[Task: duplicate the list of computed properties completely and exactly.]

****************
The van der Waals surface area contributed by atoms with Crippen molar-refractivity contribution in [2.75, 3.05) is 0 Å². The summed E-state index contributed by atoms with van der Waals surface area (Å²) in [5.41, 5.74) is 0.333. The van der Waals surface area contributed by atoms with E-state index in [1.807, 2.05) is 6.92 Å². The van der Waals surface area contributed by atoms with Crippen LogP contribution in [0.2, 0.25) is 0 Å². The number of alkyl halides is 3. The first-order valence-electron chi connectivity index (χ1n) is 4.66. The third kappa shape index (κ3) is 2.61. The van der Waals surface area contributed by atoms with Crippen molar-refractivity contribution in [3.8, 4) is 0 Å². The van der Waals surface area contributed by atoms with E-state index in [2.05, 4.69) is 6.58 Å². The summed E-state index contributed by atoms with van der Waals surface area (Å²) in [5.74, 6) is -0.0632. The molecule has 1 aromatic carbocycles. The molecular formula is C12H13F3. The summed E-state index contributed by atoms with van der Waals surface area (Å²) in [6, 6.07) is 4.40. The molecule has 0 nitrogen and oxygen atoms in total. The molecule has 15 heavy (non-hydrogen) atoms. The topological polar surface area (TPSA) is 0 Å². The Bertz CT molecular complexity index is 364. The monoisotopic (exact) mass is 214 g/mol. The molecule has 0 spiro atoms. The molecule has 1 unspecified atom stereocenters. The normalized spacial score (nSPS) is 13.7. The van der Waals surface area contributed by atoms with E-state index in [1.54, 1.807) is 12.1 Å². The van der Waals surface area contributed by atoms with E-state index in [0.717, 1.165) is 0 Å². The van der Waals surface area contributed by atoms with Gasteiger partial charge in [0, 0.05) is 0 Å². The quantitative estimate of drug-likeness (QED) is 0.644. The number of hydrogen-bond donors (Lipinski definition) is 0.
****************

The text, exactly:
The van der Waals surface area contributed by atoms with Crippen molar-refractivity contribution in [2.75, 3.05) is 0 Å². The summed E-state index contributed by atoms with van der Waals surface area (Å²) in [5.41, 5.74) is 0.333. The van der Waals surface area contributed by atoms with E-state index in [1.807, 2.05) is 6.92 Å². The van der Waals surface area contributed by atoms with Crippen LogP contribution in [0.2, 0.25) is 0 Å². The number of alkyl halides is 3. The first-order valence-electron chi connectivity index (χ1n) is 4.66. The third kappa shape index (κ3) is 2.61. The van der Waals surface area contributed by atoms with Crippen molar-refractivity contribution in [3.8, 4) is 0 Å². The van der Waals surface area contributed by atoms with E-state index in [2.05, 4.69) is 6.58 Å². The summed E-state index contributed by atoms with van der Waals surface area (Å²) in [5.74, 6) is -0.0632. The molecule has 1 aromatic carbocycles. The molecular formula is C12H13F3. The summed E-state index contributed by atoms with van der Waals surface area (Å²) in [6, 6.07) is 4.40. The molecule has 0 nitrogen and oxygen atoms in total. The molecule has 15 heavy (non-hydrogen) atoms. The topological polar surface area (TPSA) is 0 Å². The Bertz CT molecular complexity index is 364. The monoisotopic (exact) mass is 214 g/mol. The molecule has 0 spiro atoms. The molecule has 1 unspecified atom stereocenters. The normalized spacial score (nSPS) is 13.7. The van der Waals surface area contributed by atoms with E-state index in [1.54, 1.807) is 12.1 Å². The van der Waals surface area contributed by atoms with E-state index in [0.717, 1.165) is 0 Å². The van der Waals surface area contributed by atoms with Gasteiger partial charge in [0, 0.05) is 0 Å². The quantitative estimate of drug-likeness (QED) is 0.644. The number of hydrogen-bond donors (Lipinski definition) is 0.